Every new year begins with a mix of expectations followed by unexpected surprises. However, Donald Trump’s ascendancy to the U.S. presidency promises more than that – most notably, reform and upheaval in the country’s economic and social policies.
Trump faces an unusual conjunction of daunting prospects: a sluggish economy with millions of employment dropouts, a soaring greenback, a stock market promising to drop into bear mode and interest rates beginning a secular rise. All this could lead to disappointment in Trump’s early going.
The challenge is in figuring out what his administration can achieve in the short term to stimulate the U.S. economy and what policies will work in the long term. Specifically, Trump may be able to cut back the jungle of regulations that the outgoing Obama administration imposed that has hurt small businesses in particular. In addition, Trump promises to untangle Obamacare and the Dodd-Frank Wall Street Reform and Consumer Protection Act.
However, political promises sometimes founder on the rocks of practicality and feasibility. Change will take time, perhaps delayed by appeals to the courts by the shell-shocked Democratic opposition.
Meanwhile, economic growth projections are modest. The Federal Open Market Committee’s (FOMC) median real gross domestic product (GDP) annual growth forecasts for the U.S. are 2.1% for this year and 1.9% in 2018-20. Real GDP grew by 2.6% in 2015, but slowed to 1.3%-1.6% in the nine months ended Sept. 30, 2016, because of lower industrial production.
As well, after-tax corporate profits as a share of GDP are dropping. Profits peaked at yearend 2011 at 10% of GDP, hit a low at 7.6% in fourth quarter of 2015 and were just 8.4% in third quarter of 2016.
Inflation may not be a problem. Growth in consumer prices accelerated in 2016 to an estimated 1.1% vs a scant 0.1% rise in 2015, but the 2016 figure still is very low. Unless economic growth takes off, there’s little likelihood of inflation moving much higher than the U.S. Federal Reserve Board’s 2% target.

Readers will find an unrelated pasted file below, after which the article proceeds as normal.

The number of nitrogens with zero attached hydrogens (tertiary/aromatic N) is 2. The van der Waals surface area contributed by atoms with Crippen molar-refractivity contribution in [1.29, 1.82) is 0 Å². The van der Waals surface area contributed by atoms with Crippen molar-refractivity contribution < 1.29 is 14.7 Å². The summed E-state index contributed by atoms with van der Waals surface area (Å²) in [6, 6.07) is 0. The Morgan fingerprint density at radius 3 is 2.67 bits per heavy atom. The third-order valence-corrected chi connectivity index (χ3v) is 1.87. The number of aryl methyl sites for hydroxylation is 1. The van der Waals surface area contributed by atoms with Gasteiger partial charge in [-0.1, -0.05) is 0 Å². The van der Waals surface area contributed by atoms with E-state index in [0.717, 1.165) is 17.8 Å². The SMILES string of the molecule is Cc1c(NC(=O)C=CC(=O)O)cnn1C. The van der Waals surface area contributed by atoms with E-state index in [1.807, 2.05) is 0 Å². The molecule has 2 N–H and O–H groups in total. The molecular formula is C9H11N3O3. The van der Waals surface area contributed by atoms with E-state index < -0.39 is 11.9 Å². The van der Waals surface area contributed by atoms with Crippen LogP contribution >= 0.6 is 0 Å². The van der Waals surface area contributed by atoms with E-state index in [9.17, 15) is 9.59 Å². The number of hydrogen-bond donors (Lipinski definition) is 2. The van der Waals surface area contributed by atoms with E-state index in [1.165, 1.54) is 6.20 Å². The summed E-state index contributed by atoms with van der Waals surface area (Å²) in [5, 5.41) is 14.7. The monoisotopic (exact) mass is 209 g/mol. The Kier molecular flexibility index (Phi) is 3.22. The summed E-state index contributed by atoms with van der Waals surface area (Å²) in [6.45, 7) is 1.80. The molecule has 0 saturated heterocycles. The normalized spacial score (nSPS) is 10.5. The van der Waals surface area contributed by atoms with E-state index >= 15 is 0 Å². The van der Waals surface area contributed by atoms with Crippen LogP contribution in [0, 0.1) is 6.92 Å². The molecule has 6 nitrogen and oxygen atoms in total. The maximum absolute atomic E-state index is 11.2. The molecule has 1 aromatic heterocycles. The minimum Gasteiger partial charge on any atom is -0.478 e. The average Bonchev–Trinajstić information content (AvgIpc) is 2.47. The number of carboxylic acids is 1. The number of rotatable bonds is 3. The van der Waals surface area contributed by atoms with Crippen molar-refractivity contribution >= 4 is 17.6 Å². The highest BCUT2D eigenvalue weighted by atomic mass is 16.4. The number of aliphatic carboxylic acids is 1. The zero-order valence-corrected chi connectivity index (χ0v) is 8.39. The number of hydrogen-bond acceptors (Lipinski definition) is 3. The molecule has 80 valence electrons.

Furthermore, the Fed raised short-term interest rates in December. At the same time, a nine-year downtrend in bond yields was broken, with yields rising to 2.5% in mid-December from a low of 1.38% in July. A further rise in the 10-year bond yield to 3% and then to 4% would indicate the bond bull market, which began in 1981, has indeed ended. In its place will come a bond bear market, with bond prices dropping for the long term and yields rising. This could complicate the Trump agenda because of the bear’s initial negative impact on economic growth.
The U.S. dollar (US$), as measured by the Fed’s trade-weighted dollar index, moved sideways throughout most of 2016. Like the stock market, it took off after the presidential election, reaching a 13-year high. It was a parabolic rise, inviting a sharp reaction. As with the US$’s high in 2009, it reflected panic buying against possible collapse or devaluations of other currencies – in particular, the euro. This brought the US$ to a level that markets may not want to breach, potentially bringing a welcome halt to the surge.
Moreover, the bull market in stocks is old, as it’s now into its seventh year. The stock market’s post-election surge smacks of a final rise to a new high, as history shows that stocks usually drop in the first year of a new president’s mandate.
Stock market yields are low, at 2.1% for the benchmark S&P 500 composite index. Low stock market yields of this nature usually suggest modest market returns in the following decade.
Despite unimpressive earnings and sales growth, stocks are trading at very high price multiples. The S&P 500 composite index is trading at 26 times earnings – and 20 times earnings often marks a bull market’s peak. More dangerous, the S&P 500 industrial composite index (the S&P 500 composite index minus financial, utility and transportation stocks) is trading at 30 times earnings and four times book value.
Trump’s promise to invest in infrastructure boosted manufacturing stocks and the entire industrial sector. The new administration also favours the energy industry, the stocks of which also rose. As well, the rally in financials accelerated after the election.
Fundamentals reveal the sluggish, uneven progress the U.S. economy has made in the recent past. For companies in the S&P 500 composite index, annual sales growth averaged only 2% over the five years ended Sept. 30, 2016. However, the companies’ profit growth could not match this rate, as S&P 500 composite index companies reported their earnings grew by 1.1% a year during these five years.
At the end of 2016, consumer staples, consumer discretionary, health care, real estate and utility stocks were underperforming the broad market.
Taking into account economic, fundamental and technical considerations, S&P Capital IQ’s U.S. investment policy committee recommends overweighting consumer discretionary, industrials and materials and underweighting consumer staples, energy, real estate and utilities. IE
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